So you have decided a camping trip is on the agenda and you have realized that your new fancy mobile device will not last the whole duration of your 3-day trip. If you are camping on a campsite then you will be incredibly lucky to have an outlet to use. On the other hand, if you are like most that go camping you will not have any access to any facilities, never mind a phone charging facility.
Luckily we are at a point in time that means you have numerous options when it comes to charging your mobile while on a camping trip and without any source of electricity. With a little pre-planning, you will be able to take hundreds of Instagram worthy photos and stay in touch with friends and family for your whole camping trip.
5 Ways You Can Keep Your Devices Charged While Camping
Below I have 5 options that I have used to ensure my mobile, laptop and even tablets have been charged for a whole trip.
Harness the Power of Solar
You will more than likely be camping in the summer months when you have the most amount of day time and sunlight available to you. So, it would make sense to use it. These days portable solar panels have become incredibly small, affordable and a lot more efficient than they once were.
Depending on the portable solar panel you buy you may have one that can connect directly through USB and even be attached to your tent or backpack so it can charge throughout the whole day. I tend to hand mine on my tent during the day and have it pointed towards the sun all day, that way it will charge to its best capability.
A little tip that I tend to use is taking a portable solar panel to charge 2 of my power banks (see below) instead of connecting directly to a device. This means if we end up with a day that is overcast or we end up with rain then I still have a backup of two power banks that can keep me charged and connected.
Rechargeable Power Banks
The most popular piece of camping gear that I am always suggesting to people a branded, reliable and large capacity power bank. Often you can recharge multiple devices at once and still have some charge leftover. I first started using these power banks when I went on vacation to Orlando with family. I knew we would be snapping photos and using our phones all day so wanted to make sure we could stay charged and connected.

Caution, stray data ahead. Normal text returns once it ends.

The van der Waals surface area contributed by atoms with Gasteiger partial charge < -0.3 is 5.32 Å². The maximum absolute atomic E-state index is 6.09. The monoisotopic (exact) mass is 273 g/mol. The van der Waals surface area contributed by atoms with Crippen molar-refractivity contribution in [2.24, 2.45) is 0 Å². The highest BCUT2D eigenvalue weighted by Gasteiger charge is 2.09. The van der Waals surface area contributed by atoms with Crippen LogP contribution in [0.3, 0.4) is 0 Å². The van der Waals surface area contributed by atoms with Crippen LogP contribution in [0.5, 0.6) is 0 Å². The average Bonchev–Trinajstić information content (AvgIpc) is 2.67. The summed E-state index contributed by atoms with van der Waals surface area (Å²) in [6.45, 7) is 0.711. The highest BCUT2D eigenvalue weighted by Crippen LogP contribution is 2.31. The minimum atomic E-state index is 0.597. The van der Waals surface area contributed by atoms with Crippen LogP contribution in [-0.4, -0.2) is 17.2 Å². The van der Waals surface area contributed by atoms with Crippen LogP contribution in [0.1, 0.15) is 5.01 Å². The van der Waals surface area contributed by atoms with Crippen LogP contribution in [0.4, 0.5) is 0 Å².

Once back home I quickly realized I could very easily take a couple of these power banks with me on a camping trip and no longer have to limit my technology usage. One pro tip is to combine a power bank and portable solar panel that way once you have charged the devices you can then charge your power banks using solar. This is an especially good idea if you want to camp light or are hiking. I have many friends that actually use this combination when they go out motorcycle camping.
When it comes to choosing a portable power bank you should always go for a branded one. The generic and cheap ones that I have tried don’t work as well as they should, often break and generally not built well enough to withstand the harsh wilderness you will be camping in. I personally recommend no smaller than a 10,000 mAh power bank for a 2-day camping trip.
I personally have a few RAVPower power banks which I rely on for both camping and vacations! The model I use right now is the RAVPower 26800mAh with USB C.
Portable Battery Generator
If you know your going on a trip with a few people or simply want to have your devices charged at all time and maybe even power your laptop for a few additional hours then a lithium battery generator is your best option. This may sound a little crazy but I have been on a camping trip where one of these was used to power a television and laptop to watch the football.